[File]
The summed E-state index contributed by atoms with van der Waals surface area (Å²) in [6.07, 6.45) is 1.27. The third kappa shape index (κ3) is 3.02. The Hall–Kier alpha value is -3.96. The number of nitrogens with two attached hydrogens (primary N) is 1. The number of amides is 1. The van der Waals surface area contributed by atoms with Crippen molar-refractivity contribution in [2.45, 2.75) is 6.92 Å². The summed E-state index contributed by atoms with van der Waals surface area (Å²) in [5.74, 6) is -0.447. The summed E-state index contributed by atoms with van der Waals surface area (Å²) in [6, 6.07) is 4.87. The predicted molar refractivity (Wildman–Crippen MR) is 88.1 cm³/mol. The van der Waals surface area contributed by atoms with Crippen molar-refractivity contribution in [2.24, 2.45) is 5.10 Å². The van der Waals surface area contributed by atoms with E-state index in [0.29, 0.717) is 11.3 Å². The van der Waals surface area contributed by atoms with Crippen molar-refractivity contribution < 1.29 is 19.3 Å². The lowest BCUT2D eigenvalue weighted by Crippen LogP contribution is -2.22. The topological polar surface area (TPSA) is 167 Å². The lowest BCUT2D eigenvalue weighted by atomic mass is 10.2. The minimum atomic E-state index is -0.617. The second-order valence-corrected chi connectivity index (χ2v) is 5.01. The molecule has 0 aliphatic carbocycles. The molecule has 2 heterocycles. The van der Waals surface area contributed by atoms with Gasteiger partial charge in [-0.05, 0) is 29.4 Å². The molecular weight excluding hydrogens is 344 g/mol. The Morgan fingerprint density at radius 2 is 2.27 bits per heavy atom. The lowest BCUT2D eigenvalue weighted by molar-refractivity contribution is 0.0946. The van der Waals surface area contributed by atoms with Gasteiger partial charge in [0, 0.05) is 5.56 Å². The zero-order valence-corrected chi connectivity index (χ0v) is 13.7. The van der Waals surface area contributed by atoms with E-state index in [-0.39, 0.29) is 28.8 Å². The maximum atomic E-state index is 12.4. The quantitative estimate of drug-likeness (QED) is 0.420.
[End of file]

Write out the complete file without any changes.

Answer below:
The summed E-state index contributed by atoms with van der Waals surface area (Å²) in [6.07, 6.45) is 1.27. The third kappa shape index (κ3) is 3.02. The Hall–Kier alpha value is -3.96. The number of nitrogens with two attached hydrogens (primary N) is 1. The number of amides is 1. The van der Waals surface area contributed by atoms with Crippen molar-refractivity contribution in [2.45, 2.75) is 6.92 Å². The summed E-state index contributed by atoms with van der Waals surface area (Å²) in [5.74, 6) is -0.447. The summed E-state index contributed by atoms with van der Waals surface area (Å²) in [6, 6.07) is 4.87. The predicted molar refractivity (Wildman–Crippen MR) is 88.1 cm³/mol. The van der Waals surface area contributed by atoms with Crippen molar-refractivity contribution in [2.24, 2.45) is 5.10 Å². The van der Waals surface area contributed by atoms with E-state index in [0.29, 0.717) is 11.3 Å². The van der Waals surface area contributed by atoms with Crippen molar-refractivity contribution < 1.29 is 19.3 Å². The lowest BCUT2D eigenvalue weighted by Crippen LogP contribution is -2.22. The topological polar surface area (TPSA) is 167 Å². The lowest BCUT2D eigenvalue weighted by atomic mass is 10.2. The minimum atomic E-state index is -0.617. The second-order valence-corrected chi connectivity index (χ2v) is 5.01. The molecule has 0 aliphatic carbocycles. The molecule has 2 heterocycles. The van der Waals surface area contributed by atoms with Gasteiger partial charge in [-0.05, 0) is 29.4 Å². The molecular weight excluding hydrogens is 344 g/mol. The Morgan fingerprint density at radius 2 is 2.27 bits per heavy atom. The lowest BCUT2D eigenvalue weighted by molar-refractivity contribution is 0.0946. The van der Waals surface area contributed by atoms with Gasteiger partial charge in [0, 0.05) is 5.56 Å². The zero-order valence-corrected chi connectivity index (χ0v) is 13.7. The van der Waals surface area contributed by atoms with E-state index in [-0.39, 0.29) is 28.8 Å². The maximum atomic E-state index is 12.4. The quantitative estimate of drug-likeness (QED) is 0.420.